Life in service

I have recently finishedkitchen (2) reading the excellent Queen’s Gambit by Elizabeth Freemantle, about Katherine Parr and her marriages to Henry VIII and Tom Seymour. The character that I find most interesting is the second protagonist, Dorothy (Dot) Fownten. She is based on a real Dorothy Fownten (or possibly Fountain – accurate spelling of names, especially of low-born women, was not important back then) – and she is the serving girl that Katherine Parr brings with her to Court.

As Elizabeth Freemantle herself says, this gives us the opportunity to see the treacherous Tudor Court from the perspective of an illiterate but intellectually curious outsider, as well as demonstrating the depth of Katherine’s character through her loyalty to Dot.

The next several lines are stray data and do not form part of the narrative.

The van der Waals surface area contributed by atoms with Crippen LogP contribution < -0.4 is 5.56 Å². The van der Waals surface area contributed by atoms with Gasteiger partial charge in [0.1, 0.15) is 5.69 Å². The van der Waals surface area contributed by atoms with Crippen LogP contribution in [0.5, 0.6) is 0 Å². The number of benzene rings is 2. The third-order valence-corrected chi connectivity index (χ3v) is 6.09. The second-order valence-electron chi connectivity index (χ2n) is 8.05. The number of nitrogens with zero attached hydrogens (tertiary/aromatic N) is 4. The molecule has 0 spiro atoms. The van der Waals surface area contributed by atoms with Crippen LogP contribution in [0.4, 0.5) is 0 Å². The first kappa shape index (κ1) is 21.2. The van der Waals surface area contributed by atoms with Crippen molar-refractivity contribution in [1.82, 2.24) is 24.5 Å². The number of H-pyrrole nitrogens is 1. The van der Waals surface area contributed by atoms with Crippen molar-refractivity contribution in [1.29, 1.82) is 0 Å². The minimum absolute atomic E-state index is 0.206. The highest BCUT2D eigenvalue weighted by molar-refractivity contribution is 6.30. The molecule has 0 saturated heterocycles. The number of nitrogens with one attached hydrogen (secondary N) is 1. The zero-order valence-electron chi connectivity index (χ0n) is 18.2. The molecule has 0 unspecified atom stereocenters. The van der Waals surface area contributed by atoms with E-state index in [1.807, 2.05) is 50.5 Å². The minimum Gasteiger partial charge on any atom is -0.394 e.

For me, it also gives us an opportunity to explore the normality of the everyday lives of Tudor serving people, and see the parallels with our own. In one scene, Dot is cleaning the windows with a cloth soaked in vinegar – as good a cleaner then, I assume, as it still is now. In another scene, she scatters lavender around a room to mask the cooking smells wafting up from the privy kitchens below – today wouldn’t we just plug in a lavender scented diffuser to do the same thing? There are scenes where she chats with Betty, the woman who scrubs the pots and pans clean, or observes Big Barney, the man who empties the jakes – the Tudor cesspitts or toilets. All these scenes go to build a picture of normal daily life going on behind the intrigues and plotting of the nobility that we more usually read about.

In my view, Tudor history has for too long been all about the Kings, Queen’s and courtiers. In the modern age, where we are fascinated with the minutiae of ordinary people’s daily lives – think soap operas and reality TV – it seems only natural to take a similar view of life in Tudor times!

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